Ultra-prime Sydney outperforms in pandemic
Sydney's priciest properties are maintaining their safe-haven status, with new data showing it was the only city in 12 top global markets to record an increase in sales worth more $US10 million ($14 million) over the course of the COVID-19 pandemic to date.
Sydney's priciest properties are maintaining their safe-haven status, with new data showing it was the only one of 12 top global markets to record an increase in sales worth more $US10 million ($14 million) over the course of the COVID-19 pandemic to date.
New research from Knight Frank analysed 153 transactions above $US10 million in 12 globally-significant cities, with Sydney emerging as the standout performer.
While super-prime transactions fell in each of the other cities, which included Hong Kong, Los Angeles, New York, London and Singapore, there were 15 sales worth more than $US10 million in Sydney from March to June this year, compared to 13 in the same period last year.
The average transaction value in Sydney's top-end market rose from $US12.6 million ($17.6 million) last year to $US16.8 million ($23.5 million) during the pandemic.
Knight Frank’s Erin van Tuil said the Sydney's fundamentals as a city remained attractive to luxury property investors.
Ms van Tuil said Knight Frank had been experiencing strong sales success and a record number of enquiries at one of Sydney's most exclusive properties - Crown Residences at One Barangaroo.
“While we had a quieter April, we received the highest number of enquiries to date in February and June 2020, and sales are performing phenomenally well," Ms van Tuil said.
“After a period of dislocation, the flight to quality property from active participants in the market has increased dramatically.
“Buyers are looking for a more intimate connection to their homes, with space, ceiling height, privacy, services and the beauty of a building being front of mind.”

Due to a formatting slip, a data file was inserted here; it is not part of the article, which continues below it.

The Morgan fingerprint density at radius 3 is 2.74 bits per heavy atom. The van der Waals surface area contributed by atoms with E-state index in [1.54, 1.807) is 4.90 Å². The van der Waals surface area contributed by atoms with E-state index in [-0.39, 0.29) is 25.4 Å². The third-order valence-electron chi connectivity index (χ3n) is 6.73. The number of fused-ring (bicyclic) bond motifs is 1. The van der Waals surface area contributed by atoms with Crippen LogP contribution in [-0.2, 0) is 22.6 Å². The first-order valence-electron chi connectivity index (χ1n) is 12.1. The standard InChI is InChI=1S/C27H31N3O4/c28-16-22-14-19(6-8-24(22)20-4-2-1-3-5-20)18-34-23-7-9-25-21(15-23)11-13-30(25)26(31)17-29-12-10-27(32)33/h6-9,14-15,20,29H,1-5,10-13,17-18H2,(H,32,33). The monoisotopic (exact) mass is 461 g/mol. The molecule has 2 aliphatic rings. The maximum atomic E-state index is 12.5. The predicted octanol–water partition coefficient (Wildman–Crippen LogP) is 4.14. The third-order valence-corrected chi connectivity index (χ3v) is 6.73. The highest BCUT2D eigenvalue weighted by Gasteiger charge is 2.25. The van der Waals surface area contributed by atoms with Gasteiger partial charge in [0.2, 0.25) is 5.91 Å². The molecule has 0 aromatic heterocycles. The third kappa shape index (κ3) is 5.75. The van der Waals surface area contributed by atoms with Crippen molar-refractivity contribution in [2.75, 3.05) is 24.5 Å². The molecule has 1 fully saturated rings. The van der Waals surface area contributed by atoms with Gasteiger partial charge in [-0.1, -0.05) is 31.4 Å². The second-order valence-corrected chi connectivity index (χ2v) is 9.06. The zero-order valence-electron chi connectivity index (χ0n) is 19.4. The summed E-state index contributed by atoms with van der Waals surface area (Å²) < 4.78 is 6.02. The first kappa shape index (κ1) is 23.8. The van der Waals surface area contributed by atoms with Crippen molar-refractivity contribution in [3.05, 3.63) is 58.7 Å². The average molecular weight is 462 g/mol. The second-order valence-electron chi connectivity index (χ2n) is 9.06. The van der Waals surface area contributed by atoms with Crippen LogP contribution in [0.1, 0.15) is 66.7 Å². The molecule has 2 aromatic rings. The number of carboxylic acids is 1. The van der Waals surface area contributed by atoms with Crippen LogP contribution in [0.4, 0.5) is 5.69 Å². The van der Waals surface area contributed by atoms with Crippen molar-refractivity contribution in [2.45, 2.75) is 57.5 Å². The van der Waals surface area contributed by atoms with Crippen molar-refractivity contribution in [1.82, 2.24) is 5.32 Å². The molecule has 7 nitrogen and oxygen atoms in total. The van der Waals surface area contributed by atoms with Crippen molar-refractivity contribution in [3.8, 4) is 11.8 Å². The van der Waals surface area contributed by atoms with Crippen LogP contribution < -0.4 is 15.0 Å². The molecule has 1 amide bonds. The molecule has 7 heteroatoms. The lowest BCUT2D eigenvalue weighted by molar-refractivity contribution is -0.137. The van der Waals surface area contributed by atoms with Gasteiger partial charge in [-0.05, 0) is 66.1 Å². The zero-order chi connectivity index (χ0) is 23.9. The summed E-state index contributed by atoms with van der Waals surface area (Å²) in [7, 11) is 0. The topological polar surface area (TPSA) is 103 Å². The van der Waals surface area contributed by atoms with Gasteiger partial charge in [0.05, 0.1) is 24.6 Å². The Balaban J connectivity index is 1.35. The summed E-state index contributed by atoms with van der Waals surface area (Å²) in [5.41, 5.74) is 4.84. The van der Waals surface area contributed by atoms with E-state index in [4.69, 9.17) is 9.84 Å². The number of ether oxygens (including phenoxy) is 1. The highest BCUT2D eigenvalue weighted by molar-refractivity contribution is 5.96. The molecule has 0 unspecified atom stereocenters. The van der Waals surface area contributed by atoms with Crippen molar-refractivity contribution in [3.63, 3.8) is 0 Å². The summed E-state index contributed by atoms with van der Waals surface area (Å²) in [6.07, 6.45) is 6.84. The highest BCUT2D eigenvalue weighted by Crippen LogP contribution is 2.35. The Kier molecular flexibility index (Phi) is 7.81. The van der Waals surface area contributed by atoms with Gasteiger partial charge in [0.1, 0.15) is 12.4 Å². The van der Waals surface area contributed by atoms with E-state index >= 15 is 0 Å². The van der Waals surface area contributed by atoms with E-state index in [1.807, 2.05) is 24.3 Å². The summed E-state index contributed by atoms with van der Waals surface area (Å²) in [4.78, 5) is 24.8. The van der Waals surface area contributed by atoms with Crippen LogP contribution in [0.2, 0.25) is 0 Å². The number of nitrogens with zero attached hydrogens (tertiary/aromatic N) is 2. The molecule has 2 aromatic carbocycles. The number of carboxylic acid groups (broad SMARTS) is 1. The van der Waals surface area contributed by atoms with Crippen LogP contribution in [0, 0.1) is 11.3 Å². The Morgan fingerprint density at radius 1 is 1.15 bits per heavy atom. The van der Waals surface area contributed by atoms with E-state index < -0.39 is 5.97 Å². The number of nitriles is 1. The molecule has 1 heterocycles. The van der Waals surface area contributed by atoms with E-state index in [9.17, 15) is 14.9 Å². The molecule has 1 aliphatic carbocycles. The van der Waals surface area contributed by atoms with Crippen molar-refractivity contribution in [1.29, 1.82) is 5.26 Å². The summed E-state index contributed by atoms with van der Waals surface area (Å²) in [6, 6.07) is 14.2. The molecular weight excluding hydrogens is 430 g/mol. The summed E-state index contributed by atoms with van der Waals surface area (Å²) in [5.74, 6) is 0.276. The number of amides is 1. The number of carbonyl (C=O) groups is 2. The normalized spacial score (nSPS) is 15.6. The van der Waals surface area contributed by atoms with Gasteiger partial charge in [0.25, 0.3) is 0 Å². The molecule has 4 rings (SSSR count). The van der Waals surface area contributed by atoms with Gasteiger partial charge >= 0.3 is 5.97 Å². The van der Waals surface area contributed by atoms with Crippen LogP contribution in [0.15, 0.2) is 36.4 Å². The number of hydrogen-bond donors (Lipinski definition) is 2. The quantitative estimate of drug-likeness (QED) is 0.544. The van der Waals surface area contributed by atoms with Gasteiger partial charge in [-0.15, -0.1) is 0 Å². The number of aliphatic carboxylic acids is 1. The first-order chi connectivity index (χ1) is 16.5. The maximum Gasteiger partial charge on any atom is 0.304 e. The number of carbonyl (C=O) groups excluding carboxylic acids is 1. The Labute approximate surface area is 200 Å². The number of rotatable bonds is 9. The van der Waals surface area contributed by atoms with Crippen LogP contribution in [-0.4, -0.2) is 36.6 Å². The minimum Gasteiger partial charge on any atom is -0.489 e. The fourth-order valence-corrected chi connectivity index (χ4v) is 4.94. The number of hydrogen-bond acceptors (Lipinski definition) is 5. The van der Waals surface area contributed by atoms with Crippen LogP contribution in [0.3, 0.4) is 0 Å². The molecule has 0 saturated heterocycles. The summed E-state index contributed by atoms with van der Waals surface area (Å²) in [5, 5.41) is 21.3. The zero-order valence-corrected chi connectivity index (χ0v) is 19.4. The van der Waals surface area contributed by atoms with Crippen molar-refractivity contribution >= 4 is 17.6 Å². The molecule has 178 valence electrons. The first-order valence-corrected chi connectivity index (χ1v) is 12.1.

Rothschild Australia chairman Trevor Rowe was recently revealed as a purchaser at the Crown Residences, with the investment banker citing the project’s concierge service, large apartments and its location as big attractors.
First residents are expected to move into the development by March next year.
Ms van Tuil said more than $650 million in sales had been achieved at the project, including 12 worth more than $20 million.
Globally, while the total number of transactions in super-prime real estate fell, deal values were generally higher during the pandemic, as compared to last year.
Knight Frank said the global average transaction value was up by 15 per cent in March to June, at $US20.7 million ($28.9 million).
Hong Kong ranked the highest in terms for total number of transactions, with 60 sales in 2020 worth more than $US1.2 billion ($1.68 billion).
Knight Frank Australia head of prestige residential Mark Manners said sales processes may have been disrupted by COVID-19, but they had not been derailed.
“You tend to find sales are postponed, rather than cancelled,” Mr Manners said.
“Super-prime and ultra-prime property is viewed as a safe investment for the long-term, so buyer interest has not dampened and is expected to increase as markets continue to exit lockdown.”